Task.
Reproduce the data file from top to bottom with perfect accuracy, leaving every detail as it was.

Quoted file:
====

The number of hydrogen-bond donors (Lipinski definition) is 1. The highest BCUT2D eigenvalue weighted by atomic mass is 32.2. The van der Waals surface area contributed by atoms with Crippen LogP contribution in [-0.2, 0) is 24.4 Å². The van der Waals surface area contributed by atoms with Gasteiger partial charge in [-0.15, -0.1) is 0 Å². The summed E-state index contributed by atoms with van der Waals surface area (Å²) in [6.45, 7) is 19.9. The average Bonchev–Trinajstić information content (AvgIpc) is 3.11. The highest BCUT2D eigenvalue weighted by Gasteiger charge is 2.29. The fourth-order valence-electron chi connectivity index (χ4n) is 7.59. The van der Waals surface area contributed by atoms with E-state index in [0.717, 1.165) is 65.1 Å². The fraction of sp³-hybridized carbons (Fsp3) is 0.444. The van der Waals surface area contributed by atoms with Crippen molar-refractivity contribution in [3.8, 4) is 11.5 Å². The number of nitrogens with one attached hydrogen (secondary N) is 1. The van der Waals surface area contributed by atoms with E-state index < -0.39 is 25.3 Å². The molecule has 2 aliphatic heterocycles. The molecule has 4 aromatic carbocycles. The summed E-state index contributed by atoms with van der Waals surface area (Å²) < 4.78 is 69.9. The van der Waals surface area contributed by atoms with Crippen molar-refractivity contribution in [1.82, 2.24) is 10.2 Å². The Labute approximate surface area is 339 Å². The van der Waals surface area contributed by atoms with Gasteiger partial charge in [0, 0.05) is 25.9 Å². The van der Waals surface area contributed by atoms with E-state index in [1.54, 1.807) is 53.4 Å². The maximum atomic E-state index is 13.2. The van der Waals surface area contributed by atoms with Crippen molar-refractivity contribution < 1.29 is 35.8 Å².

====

The number of hydrogen-bond donors (Lipinski definition) is 1. The highest BCUT2D eigenvalue weighted by atomic mass is 32.2. The van der Waals surface area contributed by atoms with Crippen LogP contribution in [-0.2, 0) is 24.4 Å². The van der Waals surface area contributed by atoms with Gasteiger partial charge in [-0.15, -0.1) is 0 Å². The summed E-state index contributed by atoms with van der Waals surface area (Å²) in [6.45, 7) is 19.9. The average Bonchev–Trinajstić information content (AvgIpc) is 3.11. The highest BCUT2D eigenvalue weighted by Gasteiger charge is 2.29. The fourth-order valence-electron chi connectivity index (χ4n) is 7.59. The van der Waals surface area contributed by atoms with E-state index in [0.717, 1.165) is 65.1 Å². The fraction of sp³-hybridized carbons (Fsp3) is 0.444. The van der Waals surface area contributed by atoms with Crippen molar-refractivity contribution in [3.8, 4) is 11.5 Å². The number of nitrogens with one attached hydrogen (secondary N) is 1. The van der Waals surface area contributed by atoms with E-state index < -0.39 is 25.3 Å². The molecule has 2 aliphatic heterocycles. The molecule has 4 aromatic carbocycles. The summed E-state index contributed by atoms with van der Waals surface area (Å²) < 4.78 is 69.9. The van der Waals surface area contributed by atoms with Crippen molar-refractivity contribution in [1.82, 2.24) is 10.2 Å². The Labute approximate surface area is 339 Å². The van der Waals surface area contributed by atoms with Gasteiger partial charge in [0, 0.05) is 25.9 Å². The van der Waals surface area contributed by atoms with E-state index in [1.54, 1.807) is 53.4 Å². The maximum atomic E-state index is 13.2. The van der Waals surface area contributed by atoms with Crippen molar-refractivity contribution < 1.29 is 35.8 Å².